Unlocking Generosity: Transform Your IRA into Vital Donations

June 5, 2024

Discover a powerful way to support the Truth in Accounting mission while maximizing your tax benefits. Did you know that a qualified charitable distribution from your IRA’s annual required minimum distribution can be structured to be tax-free? This means that the transferred amount is not taxable as long as it’s paid directly from the IRA to the charitable organization.

Utilizing a qualified charitable distribution can be a tax-efficient way for individuals with annuities or IRAs to support non-profit organizations while fulfilling their minimum distribution requirements.  

The Internal Revenue Service (IRS) states that individuals aged 70½ or older with individual retirement arrangements (IRAs) can make tax-free transfers of up to $100,000 annually to charitable causes. This is the 2023 reporting language, as the 2024 language has not yet been updated.
These transfers, termed qualified charitable distributions (QCDs), provide eligible older Americans with a convenient means to contribute to charity before the end of the year. Furthermore, for individuals aged at least 73, QCDs can fulfill the IRA owner's required minimum distribution (RMD) obligation for the year.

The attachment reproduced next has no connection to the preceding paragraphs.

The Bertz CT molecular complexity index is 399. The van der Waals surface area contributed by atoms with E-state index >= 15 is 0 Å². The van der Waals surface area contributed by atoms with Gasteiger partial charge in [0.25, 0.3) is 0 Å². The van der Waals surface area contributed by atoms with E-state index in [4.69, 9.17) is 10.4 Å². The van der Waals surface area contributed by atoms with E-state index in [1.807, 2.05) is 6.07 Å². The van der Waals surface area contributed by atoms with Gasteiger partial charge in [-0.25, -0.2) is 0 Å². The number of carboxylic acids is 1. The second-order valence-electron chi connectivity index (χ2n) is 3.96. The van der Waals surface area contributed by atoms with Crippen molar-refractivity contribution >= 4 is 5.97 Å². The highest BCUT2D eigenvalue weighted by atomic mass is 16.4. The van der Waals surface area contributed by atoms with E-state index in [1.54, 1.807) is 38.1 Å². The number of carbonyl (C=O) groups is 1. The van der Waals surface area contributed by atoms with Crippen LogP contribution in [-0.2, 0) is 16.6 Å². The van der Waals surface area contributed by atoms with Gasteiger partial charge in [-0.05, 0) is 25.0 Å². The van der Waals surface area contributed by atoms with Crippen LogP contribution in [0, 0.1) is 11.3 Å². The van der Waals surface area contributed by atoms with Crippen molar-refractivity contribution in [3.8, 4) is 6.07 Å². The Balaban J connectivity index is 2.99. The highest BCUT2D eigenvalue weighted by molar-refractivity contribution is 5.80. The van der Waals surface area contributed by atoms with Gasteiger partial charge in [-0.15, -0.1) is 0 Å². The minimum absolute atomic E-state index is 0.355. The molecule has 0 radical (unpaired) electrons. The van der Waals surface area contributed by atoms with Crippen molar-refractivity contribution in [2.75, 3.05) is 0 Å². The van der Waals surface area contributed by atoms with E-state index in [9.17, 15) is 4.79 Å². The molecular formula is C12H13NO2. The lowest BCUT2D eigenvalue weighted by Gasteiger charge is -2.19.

Don't worry, setting up a QCD is a straightforward process. If you're an IRA owner planning to make a QCD for 2024, we recommend reaching out to your IRA trustee as soon as possible. This will ensure that the trustee can complete the transaction before the year ends, making your charitable contribution hassle-free.

Typically, distributions from traditional IRAs incur taxes upon receipt. However, QCDs allow these distributions to become tax-free, provided they are directly disbursed from the IRA to qualifying charitable organizations like Truth in Accounting.
It's important to note that QCDs must be initiated directly by the IRA trustee to the designated charity. Any distribution to the IRA owner, such as electronic payments or checks addressed to them, does not qualify as a QCD.

Here's some good news for IRA owners aged 70½ or older at the time of distribution. You can exclude up to $100,000 of QCDs from your gross income each year. And if you're a married couple, both of you can individually exclude up to $100,000, potentially totaling a tax-free contribution of $200,000 per annum.

The QCD option remains available regardless of whether the eligible IRA owner itemizes deductions on Schedule A. Transferred amounts are exempt from taxation, and no deduction is applicable for the transfer. 
Disclaimer: This information comes directly from the IRS website linked in this document. Truth in Accounting is not responsible for tax advice. This information is simply meant as a charitable giving idea. Please consult your tax accountant for details such as age, dollar, reporting requirements, and limitations.

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